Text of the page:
Sunday, September 16, 2012

Economics of Sand Mining in Buffalo County

I recently learned about a report on the economics of sand mining prepared by Carl Duley, UW-Extension, and Steven Deller, UW-Madison/Extension, for Buffalo County:
While their analysis focuses on the specific conditions of Buffalo County (comparison with other counties should be done with caution), the report raises some important questions that are relevant to the broader region. Some of the highlights:

  • If the mining company and the resource being mined are owned by non-local, out-of-state companies, then much of the proceeds from the mining operation will "leak" out of or be removed from the local economy.
  • The instability of mining is significant. As they write in the executive summary, "there is already evidence that as the price of natural gas has declined, some sand mining operations are laying off truckers or operating at less than full capacity." 
  • Is mining compatible with current businesses in the area? Will mining activities displace other economic activities, such as tourism, or undermine the potential for future, possibly more sustainable economic activities? 
  • Where do the employees for added jobs come from? This is an important question that rarely enters into discussions around "job creation." In Buffalo County, the population is older and has actually slowly declined, which suggests that mining jobs would be taken by people from outside the county. They also note that research suggests that people don't like to live near mining operations and mine workers are likely to commute. This means they would spend their salaries and pay property taxes elsewhere, and likely not in the community where the mine operation is located.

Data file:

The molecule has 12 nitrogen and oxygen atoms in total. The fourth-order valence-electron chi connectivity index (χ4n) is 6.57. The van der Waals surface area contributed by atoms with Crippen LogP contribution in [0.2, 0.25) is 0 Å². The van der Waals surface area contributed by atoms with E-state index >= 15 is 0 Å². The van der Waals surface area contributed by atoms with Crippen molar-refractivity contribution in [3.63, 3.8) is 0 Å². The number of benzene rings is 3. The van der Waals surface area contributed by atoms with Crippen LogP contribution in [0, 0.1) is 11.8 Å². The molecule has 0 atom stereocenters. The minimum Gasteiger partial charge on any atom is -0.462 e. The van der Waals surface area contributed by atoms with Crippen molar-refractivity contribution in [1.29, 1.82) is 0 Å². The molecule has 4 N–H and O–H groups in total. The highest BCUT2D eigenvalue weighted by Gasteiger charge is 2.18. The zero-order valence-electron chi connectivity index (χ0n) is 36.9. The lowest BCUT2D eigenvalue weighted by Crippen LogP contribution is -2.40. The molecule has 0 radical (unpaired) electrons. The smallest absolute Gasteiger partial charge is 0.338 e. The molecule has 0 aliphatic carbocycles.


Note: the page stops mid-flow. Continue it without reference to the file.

• How will mining affect agricultural productivity? They note that "reclamation of agricultural lands back into productivity is measured in decades not years," and soil will never be as healthy and productive as before mining. 
  • Do local economies have the ability to "capture" or "retain" economic benefits associated with mining? If local businesses don't provide the inputs for the mining operation, or if communities don't have adequate retail and service businesses, then the economic spillover from increased mining will move elsewhere. 
Duley and Deller provide a balanced analysis that compares different economic sectors in order to put sand mining into context. They are concerned about maximizing the economic benefits for local economies without displacing or undermining other economic activities. They speculate that positive "economic impacts of mines on the larger County economy may be more modest than expected" (full report, page 25).

As they acknowledge, their analysis does not address the externalized costs or possible negative economic impacts, such as potential decline in property values, costs to maintain infrastructure and provide increased public services, costs associated with potential environmental degradation, or loss of aesthetic value associated with the landscape, and so on.

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